Old Favorite: The President’s Daughter

Time for a YA contemporary classic! (And this one is even a series.) It’s a little late for Mother’s Day, but here’s a book that has a great mother-daughter relationship at the core:  The President’s Daughter, by Ellen Emerson White.

* * *

Meghan Powers is just an ordinary girl, living an ordinary life in a suburban Boston neighborhood.  She has a best friend, Beth, a boyfriend, a place on both the tennis team and the ski team, and two pesky brothers. Normal. Well, relatively normal anyway, as much as a teen can be with a mother who is the senior senator from Massachusetts.  But then Meg’s mother decides to run for President, and Meg’s life is turned upside down.

Being the daughter of a presidential candidate means having her own security, media appearances and interviews. It means that Meg and her younger brothers, Steven and Neal, are suddenly in the spotlight, and have to be on their best behavior at all times. It means that kids who have been her enemies since kindergarten are trying to be her friend, and that kids who have been her friends since kindergarten are  treating her differently. Even teachers are acting weird. It means dating is difficult, hanging out with friends in Boston is out of the question, and school sports competitions are almost impossible.

It’s a good thing that the Powers family talks about everything…and that Meg actually enjoys arguing politics and the technical aspects of campaigning, that she likes figuring out how the electoral college votes will go, working with her mother’s staff and helping out with her mother’s portrayal in the media.  Still, it’s not like Meg thinks her mother will actually become the first female President of the United States.

But then her mother wins. And Meg will never be that suburban Boston teenager again.

Life at the White House turns out to be interesting, but now Meg has to figure out a whole new set of rules. It’s not easy being the only daughter of the first female President. Meg is treading new ground; there’s a new school, new friends, and new responsibilities. Everything is changing, and Meg’s not sure if she likes how being part of the First Family is changing her.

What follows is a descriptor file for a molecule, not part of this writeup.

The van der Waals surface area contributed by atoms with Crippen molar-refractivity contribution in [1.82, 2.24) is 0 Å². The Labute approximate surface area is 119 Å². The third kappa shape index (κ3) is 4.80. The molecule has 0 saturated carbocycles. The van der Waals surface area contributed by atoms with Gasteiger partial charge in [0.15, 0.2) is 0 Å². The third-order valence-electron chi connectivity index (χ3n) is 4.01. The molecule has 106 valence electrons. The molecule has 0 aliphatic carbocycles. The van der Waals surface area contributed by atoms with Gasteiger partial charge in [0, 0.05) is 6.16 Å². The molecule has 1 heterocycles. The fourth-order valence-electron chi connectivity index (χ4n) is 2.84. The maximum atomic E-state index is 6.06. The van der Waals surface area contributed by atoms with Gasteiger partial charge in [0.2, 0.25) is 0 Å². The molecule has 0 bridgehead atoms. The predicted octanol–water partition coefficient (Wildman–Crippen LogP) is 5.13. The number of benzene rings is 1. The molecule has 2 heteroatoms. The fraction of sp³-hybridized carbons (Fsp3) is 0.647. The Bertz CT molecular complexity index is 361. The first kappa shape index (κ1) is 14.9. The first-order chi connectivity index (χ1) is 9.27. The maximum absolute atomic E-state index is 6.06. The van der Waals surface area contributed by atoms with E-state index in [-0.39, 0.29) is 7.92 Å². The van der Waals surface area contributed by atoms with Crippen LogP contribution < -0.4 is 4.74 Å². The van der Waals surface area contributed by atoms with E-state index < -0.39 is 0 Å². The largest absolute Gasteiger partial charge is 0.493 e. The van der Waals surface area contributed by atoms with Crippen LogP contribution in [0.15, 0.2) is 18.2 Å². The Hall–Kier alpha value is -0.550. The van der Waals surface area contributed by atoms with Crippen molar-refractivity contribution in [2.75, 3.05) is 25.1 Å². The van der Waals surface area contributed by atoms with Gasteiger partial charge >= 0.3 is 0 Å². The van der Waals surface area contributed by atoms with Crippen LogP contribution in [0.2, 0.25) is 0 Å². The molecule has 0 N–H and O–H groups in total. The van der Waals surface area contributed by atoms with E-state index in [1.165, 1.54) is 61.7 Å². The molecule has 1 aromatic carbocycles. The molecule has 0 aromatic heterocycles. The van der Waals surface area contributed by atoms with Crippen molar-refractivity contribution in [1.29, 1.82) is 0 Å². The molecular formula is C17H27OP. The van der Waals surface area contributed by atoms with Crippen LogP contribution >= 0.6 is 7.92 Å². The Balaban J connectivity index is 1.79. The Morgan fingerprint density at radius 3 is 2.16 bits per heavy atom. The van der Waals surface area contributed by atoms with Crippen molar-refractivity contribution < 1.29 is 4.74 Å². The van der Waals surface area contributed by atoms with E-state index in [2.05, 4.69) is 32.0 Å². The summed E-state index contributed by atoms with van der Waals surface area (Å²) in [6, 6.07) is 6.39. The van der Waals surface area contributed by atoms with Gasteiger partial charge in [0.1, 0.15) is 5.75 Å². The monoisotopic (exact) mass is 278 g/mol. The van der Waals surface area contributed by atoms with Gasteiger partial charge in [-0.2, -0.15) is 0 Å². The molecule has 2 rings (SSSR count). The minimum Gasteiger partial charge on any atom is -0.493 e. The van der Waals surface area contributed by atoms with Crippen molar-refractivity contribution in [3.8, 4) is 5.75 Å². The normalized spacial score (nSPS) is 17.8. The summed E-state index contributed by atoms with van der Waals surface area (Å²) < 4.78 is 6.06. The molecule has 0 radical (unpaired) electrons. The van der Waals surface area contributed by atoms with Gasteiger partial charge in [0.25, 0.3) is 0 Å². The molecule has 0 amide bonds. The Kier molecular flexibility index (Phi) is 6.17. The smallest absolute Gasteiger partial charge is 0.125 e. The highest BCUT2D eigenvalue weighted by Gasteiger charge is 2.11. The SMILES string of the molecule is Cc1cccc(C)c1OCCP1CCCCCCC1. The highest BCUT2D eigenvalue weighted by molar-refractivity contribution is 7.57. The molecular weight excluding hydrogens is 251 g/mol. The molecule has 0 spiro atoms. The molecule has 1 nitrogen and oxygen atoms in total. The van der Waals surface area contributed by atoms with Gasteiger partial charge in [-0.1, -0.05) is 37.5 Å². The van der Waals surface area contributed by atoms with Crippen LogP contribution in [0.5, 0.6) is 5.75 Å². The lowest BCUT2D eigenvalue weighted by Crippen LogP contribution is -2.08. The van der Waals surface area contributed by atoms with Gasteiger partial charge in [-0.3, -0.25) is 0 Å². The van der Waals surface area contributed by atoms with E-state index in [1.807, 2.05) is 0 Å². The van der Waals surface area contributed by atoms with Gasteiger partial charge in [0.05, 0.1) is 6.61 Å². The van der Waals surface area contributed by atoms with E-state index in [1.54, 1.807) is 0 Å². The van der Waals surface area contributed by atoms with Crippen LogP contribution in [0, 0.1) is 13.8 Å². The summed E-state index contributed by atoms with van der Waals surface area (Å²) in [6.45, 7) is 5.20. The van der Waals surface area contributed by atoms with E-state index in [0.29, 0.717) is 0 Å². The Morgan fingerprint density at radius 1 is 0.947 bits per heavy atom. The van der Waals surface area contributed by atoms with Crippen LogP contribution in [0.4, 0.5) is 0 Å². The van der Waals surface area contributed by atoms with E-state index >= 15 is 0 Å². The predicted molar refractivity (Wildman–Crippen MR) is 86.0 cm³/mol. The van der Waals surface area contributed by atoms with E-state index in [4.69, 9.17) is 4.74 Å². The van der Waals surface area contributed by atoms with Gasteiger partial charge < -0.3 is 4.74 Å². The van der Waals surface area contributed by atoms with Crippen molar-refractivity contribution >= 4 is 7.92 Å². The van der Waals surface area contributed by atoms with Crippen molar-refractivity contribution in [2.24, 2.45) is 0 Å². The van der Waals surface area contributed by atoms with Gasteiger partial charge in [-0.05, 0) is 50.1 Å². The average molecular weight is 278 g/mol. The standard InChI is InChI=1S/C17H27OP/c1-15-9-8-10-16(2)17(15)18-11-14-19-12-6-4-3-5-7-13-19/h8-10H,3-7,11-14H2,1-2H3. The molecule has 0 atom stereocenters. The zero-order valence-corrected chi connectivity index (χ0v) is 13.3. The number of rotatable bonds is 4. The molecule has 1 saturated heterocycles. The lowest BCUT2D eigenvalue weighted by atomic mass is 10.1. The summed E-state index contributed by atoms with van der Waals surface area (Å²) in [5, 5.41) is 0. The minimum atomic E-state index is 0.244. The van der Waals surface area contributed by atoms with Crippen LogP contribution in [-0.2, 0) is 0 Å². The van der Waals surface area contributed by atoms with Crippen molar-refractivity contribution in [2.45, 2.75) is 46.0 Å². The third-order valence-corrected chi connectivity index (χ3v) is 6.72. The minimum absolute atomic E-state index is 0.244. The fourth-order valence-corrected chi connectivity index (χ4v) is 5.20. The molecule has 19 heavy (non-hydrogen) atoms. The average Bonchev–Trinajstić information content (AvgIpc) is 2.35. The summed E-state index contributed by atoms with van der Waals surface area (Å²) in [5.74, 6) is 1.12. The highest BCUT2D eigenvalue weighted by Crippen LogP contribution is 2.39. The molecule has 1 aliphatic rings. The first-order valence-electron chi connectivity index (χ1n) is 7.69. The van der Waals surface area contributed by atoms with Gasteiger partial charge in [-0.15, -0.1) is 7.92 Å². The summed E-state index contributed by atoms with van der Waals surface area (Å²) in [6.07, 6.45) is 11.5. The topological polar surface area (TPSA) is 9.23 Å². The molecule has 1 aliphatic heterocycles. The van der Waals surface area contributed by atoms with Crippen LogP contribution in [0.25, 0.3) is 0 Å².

* * *

The President’s Daughter was originally published in 1983; somewhere, I still have my original paperback edition. I loved Meg–she was my age, started her mix tapes with Joan Jett’s I Love Rock ‘n Roll, could recite Brady Bunch episodes from memory, and hated that Diet Pepsi changed their formula so that she had to switch to Tab.  Ms. White updated the book in 2008 to make it less conspicuously the early 80s and more timeless.  I still like the original version best, but I’m definitely prejudiced on that topic!    (…she said, sipping a Tab and listening to Joan Jett…)

Meg is such a likable character.  She’s observant and funny. The Powers obviously love each other; they’re also a family of sports fanatics that love the Red Sox and enjoy skiing together. Her brother Steven has to be one of the coolest little brothers in YA lit; the parts where she snipes and trades one-liners with him are some of the funniest and truest moments in the book. Youngest brother Neal is sweet and innocent, but still manages to hold his own, and Beth, Meg’s best friend, is definitely a character!

Meg’s story continues in three subsequent titles: White House Autumn (which is actually my favorite in the series) where President Powers is the target of an almost-successful attempted assassination, Long Live the Queen, where Meg is kidnapped by terrorists, but has no intention of being used by them, and Long May She Reign, where Meg has to deal with the aftermath of the kidnapping, her mother’s guilt, and start her first year of college.

Even though Meg is dealing with things that most kids would never even imagine, she faces them with a clear picture of who she is and a determination to succeed. She’s not perfect; she can be mean to her brothers, obnoxious to her parents and irritating to be around for her friends. But she also tries to do the right thing, and to understand the world she lives in. Her family likes to talk about things, and they all have a very quirky, wry sense of humor.  Meg faces some incredible circumstances, and struggles through tough situations with humor, some anger and grace. Will she survive intact? That’s up to the reader to decide.

So if you’re looking for a series about a smart teen in an unusual situation, try The President’s Daughter series. Meg’s life isn’t easy, but she’s definitely living in “interesting times”.  Meg is 16 when the series starts, and 19 when it ends; these books are probably best suited to eighth to tenth graders, but the writing is so witty and the situation so intriguing that older teens would probably enjoy it just as much, if not more. Let me know what you think!

::Kelly::

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